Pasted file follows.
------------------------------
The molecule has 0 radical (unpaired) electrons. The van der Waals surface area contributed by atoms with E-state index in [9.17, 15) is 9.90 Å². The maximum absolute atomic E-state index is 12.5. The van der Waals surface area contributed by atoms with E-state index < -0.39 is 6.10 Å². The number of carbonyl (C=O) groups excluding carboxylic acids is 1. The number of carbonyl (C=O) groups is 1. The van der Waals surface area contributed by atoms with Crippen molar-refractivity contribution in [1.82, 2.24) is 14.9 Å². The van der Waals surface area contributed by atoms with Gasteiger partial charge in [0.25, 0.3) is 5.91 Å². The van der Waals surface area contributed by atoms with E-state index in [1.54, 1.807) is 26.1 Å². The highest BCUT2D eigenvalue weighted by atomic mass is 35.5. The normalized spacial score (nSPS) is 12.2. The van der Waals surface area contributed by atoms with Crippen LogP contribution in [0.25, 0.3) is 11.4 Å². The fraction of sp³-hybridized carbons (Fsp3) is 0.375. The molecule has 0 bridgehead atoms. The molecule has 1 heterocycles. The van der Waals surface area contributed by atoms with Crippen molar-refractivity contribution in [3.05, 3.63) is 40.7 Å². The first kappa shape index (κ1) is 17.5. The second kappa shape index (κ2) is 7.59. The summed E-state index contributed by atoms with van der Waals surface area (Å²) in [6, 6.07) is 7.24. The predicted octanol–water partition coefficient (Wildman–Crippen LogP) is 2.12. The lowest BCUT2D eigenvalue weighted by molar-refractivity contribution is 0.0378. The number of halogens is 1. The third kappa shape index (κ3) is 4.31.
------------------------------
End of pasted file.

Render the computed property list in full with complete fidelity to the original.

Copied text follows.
The molecule has 0 radical (unpaired) electrons. The van der Waals surface area contributed by atoms with E-state index in [9.17, 15) is 9.90 Å². The maximum absolute atomic E-state index is 12.5. The van der Waals surface area contributed by atoms with E-state index < -0.39 is 6.10 Å². The number of carbonyl (C=O) groups excluding carboxylic acids is 1. The number of carbonyl (C=O) groups is 1. The van der Waals surface area contributed by atoms with Crippen molar-refractivity contribution in [1.82, 2.24) is 14.9 Å². The van der Waals surface area contributed by atoms with Gasteiger partial charge in [0.25, 0.3) is 5.91 Å². The van der Waals surface area contributed by atoms with E-state index in [1.54, 1.807) is 26.1 Å². The highest BCUT2D eigenvalue weighted by atomic mass is 35.5. The normalized spacial score (nSPS) is 12.2. The van der Waals surface area contributed by atoms with Crippen LogP contribution in [0.25, 0.3) is 11.4 Å². The fraction of sp³-hybridized carbons (Fsp3) is 0.375. The molecule has 0 bridgehead atoms. The molecule has 1 heterocycles. The van der Waals surface area contributed by atoms with Crippen molar-refractivity contribution in [3.05, 3.63) is 40.7 Å². The first kappa shape index (κ1) is 17.5. The second kappa shape index (κ2) is 7.59. The summed E-state index contributed by atoms with van der Waals surface area (Å²) in [6, 6.07) is 7.24. The predicted octanol–water partition coefficient (Wildman–Crippen LogP) is 2.12. The lowest BCUT2D eigenvalue weighted by molar-refractivity contribution is 0.0378. The number of halogens is 1. The third kappa shape index (κ3) is 4.31.